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Palmer, A N ., 1975, The origin of maze caves : NSS Bulletin, v 37, no 3, pp 56-76 Palmer, A N ., 1977, Influence of geologic structure on ground water flow and cave development in Mammoth Cave National Park, jn_ Karst Hydrology, International Association of Hydrogeologists Memoir 12, pp 404-414 Palmer, A N ., 1981a, A geological guide to Mammoth Cave National Park : Zephyrus Press, Teaneck, New Jersey, 256 pp Palmer, A N ., 1981b, Hydrochemical controls in the origin of limestone caves, Proceedings of the Eighth International Congress of Speology, pp 120-122 Palmer, A N ., 1984a, Recent trends in karst geomorphology, Journal of '-Geological Education, v 32, pp 247-253 Palmer, A N ., 1984b, Geomorphic interpretation of karst features, in Groundwater as a geomorphic agent, Allen and Unwinn, Boston, pp 173-209 Palmer, -M V ., 197 .6, Groundwater flow patterns in limestone solution conduits : unpublished M .S thesis, State University of New York at Oneonta, 150 pp Pohl, E R ., 1935, Geologic investigations in Mammoth Cave, Kentucky : American Geophysical Union, Transactions, 17th meeting, part 2, pp 332-334 Pohi, E R ., 1955, Vertical shafts in limestone caves : NSS Occasional Paper no 2, 24 p t Pohl, E .1 ; R ., and White, W B ., 1,965, Sulfate minerals : their origin in the -, "central Kentucky karst : American Mineralogist, v 50, pp 1461-1465 Powell, R ., 1977, Lateral unloading of isotropic rock as a process of solution channel enlargement, in Karst hydrogeology, International Association of Hydrolgeologists Memoir 12, pp 433-441 Powell, C McA ., 1979, A morphological classification of rock cleavage, Tectonophysics, v 58, pp 21-34 Price, P H ., 1929, Pocahontas County : West Virginia Geological and Economic' Survey County Report, 531 p Price, P H" and Heck, E T ., 1939, Greenbrier County : West Virginia Geological and Economic Survey County Report, 846 p 4 0 7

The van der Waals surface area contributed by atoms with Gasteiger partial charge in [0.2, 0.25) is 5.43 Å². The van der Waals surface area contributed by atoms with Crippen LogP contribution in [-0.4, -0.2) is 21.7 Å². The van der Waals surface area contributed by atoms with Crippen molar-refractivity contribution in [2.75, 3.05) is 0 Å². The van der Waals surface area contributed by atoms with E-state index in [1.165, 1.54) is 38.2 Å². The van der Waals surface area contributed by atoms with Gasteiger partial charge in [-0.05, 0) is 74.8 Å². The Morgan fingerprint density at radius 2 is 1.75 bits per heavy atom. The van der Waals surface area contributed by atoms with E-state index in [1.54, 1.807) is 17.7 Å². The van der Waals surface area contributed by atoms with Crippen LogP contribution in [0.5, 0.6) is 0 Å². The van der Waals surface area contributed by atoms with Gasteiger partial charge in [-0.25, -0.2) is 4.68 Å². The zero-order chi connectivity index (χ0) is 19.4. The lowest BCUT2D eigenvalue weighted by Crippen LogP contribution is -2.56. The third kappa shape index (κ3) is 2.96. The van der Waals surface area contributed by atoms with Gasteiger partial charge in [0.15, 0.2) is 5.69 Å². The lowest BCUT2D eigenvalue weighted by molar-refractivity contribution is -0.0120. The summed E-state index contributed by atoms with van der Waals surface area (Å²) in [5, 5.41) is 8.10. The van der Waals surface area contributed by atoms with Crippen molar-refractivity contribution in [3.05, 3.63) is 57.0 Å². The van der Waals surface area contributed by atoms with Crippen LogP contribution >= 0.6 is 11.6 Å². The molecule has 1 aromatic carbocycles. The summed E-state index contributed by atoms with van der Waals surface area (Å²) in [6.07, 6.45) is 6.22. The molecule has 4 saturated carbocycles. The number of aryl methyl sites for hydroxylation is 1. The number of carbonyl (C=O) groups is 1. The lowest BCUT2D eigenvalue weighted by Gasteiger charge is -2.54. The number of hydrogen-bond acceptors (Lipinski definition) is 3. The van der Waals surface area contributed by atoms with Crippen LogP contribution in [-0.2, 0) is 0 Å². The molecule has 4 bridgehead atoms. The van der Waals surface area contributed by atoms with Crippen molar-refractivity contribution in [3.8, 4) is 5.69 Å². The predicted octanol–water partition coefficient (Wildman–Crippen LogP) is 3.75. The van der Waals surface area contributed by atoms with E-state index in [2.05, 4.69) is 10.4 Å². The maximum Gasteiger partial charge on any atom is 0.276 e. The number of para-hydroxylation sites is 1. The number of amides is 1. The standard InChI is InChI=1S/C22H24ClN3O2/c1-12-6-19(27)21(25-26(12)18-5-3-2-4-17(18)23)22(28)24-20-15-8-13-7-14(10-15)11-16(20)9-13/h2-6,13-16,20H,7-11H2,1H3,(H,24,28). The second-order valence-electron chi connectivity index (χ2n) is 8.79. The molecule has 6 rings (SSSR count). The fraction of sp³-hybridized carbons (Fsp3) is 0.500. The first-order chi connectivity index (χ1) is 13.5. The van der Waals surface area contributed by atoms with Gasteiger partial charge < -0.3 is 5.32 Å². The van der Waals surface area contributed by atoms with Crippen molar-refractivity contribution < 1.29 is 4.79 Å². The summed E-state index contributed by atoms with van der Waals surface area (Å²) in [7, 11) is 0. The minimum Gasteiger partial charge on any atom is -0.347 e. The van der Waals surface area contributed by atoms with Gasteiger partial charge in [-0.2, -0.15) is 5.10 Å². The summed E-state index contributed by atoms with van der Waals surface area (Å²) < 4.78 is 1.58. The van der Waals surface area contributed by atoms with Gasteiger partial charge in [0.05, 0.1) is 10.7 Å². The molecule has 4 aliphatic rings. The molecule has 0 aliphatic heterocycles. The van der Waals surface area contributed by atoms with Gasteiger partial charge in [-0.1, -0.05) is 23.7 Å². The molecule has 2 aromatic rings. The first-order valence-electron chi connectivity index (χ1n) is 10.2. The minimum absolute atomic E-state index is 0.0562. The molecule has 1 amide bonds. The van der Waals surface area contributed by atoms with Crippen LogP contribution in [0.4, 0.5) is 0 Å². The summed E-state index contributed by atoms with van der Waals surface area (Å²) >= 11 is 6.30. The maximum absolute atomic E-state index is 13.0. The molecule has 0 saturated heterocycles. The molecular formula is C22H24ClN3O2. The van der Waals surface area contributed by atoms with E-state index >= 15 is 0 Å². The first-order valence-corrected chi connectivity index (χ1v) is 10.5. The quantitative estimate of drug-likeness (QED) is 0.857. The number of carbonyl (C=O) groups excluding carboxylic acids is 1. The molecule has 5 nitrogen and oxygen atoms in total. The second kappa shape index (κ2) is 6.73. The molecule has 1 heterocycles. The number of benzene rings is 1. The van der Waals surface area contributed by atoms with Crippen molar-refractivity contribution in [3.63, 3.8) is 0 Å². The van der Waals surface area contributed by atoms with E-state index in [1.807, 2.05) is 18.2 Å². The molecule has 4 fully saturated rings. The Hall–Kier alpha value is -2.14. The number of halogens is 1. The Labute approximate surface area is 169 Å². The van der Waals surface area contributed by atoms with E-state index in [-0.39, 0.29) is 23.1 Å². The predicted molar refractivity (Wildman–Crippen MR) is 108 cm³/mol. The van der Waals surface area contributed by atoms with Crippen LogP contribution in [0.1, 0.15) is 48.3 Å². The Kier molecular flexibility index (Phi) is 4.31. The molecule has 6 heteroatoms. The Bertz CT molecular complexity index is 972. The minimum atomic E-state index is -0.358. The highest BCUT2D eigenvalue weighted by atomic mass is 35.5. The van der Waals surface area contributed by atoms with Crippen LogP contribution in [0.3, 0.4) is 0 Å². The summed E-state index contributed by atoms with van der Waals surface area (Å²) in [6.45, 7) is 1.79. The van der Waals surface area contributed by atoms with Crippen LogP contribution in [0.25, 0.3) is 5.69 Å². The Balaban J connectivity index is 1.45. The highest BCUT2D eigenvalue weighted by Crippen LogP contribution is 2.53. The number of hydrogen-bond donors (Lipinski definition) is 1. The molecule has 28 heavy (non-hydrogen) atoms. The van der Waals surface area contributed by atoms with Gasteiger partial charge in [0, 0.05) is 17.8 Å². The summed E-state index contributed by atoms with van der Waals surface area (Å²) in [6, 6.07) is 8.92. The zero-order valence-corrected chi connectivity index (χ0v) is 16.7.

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Prokef'ev, € S S ., 1964, The role of condensation moisture in the development of larst caverns (original in Russian) : Peschery, v 4, no 5, translation 'by Peterson, G M ., 1969, Speleodigest 69, pp 167-168 Ramsay, J G ., 1967, Folding and fracturing of rocks : McGraw-Hill Book Company, New York, 560 p Ramsay, J G ., 1980, Shear zone geometry : A review : Journal of Structural Geology, v 2 pp 83-99 Rauch, H W ., 1972, The effects of lithology and other hydrogeologic factors on the development of solution porosity in' the Middle Ordovician Carbonates of central Pennsylvania : Ph .D dissertation, The Pennsylvania State University ." 530 p Rauch, H W ., 1974, The effects of silty streaks and bedding partings on cave development in central Pennsylvania, ig Proceedings of the Fourth Conference on Karst Geology and Hydrology, West Virginia Geological and -economic Survey, pp 153-160 Reams, M -W ., 1965, Laboratory and field evidence for a vadose origin of foibe (domepits) : -International ` Journal of Speleology, v 1, pp 373-389 Renault, P 1968, Contribution a 1'etude des actions mecaniques et sedimentologiques dans le speleogenese, deuxieme partie, Les effets mecaniques a l'echelle de la cavite : Annales de Speleologie, v 23, pp 259-307 Rich, -J 1934, Mechanics' .of low-angle overthrust faulting as illustrated by : the Cumberland thrust block, Virginia, Kentucky, and Tennessee : American -Association of 'Petroleum Geologists Bulletin, v 18, pp 1584-1596 v Rodgers, J ., 1970, The tectonics of the Appalachians : John Wiley and Sons, New York, 271 p Roering, C ., 1968, The, geometrical significance of natural en echelon crack arrays : Tectoitophysics, v 5,' no 2, pp 107-123 Rose, T ., 1978, Structures of the Friars Hole karst, West Virginia : unpublished term paper (Geo 405), University of Maryland, 19 p Rutherford, J M ., 1971, Some effects of thrust planes on cavern development [abs .] : NSS Bulletin, v 33, p 144 Rutherford ;4 J M, and Handley, R H ., 1976, The Greenbrier Caverns, NSS Bulletin, v 38, no 3,,,, pp 41-52 4 0 8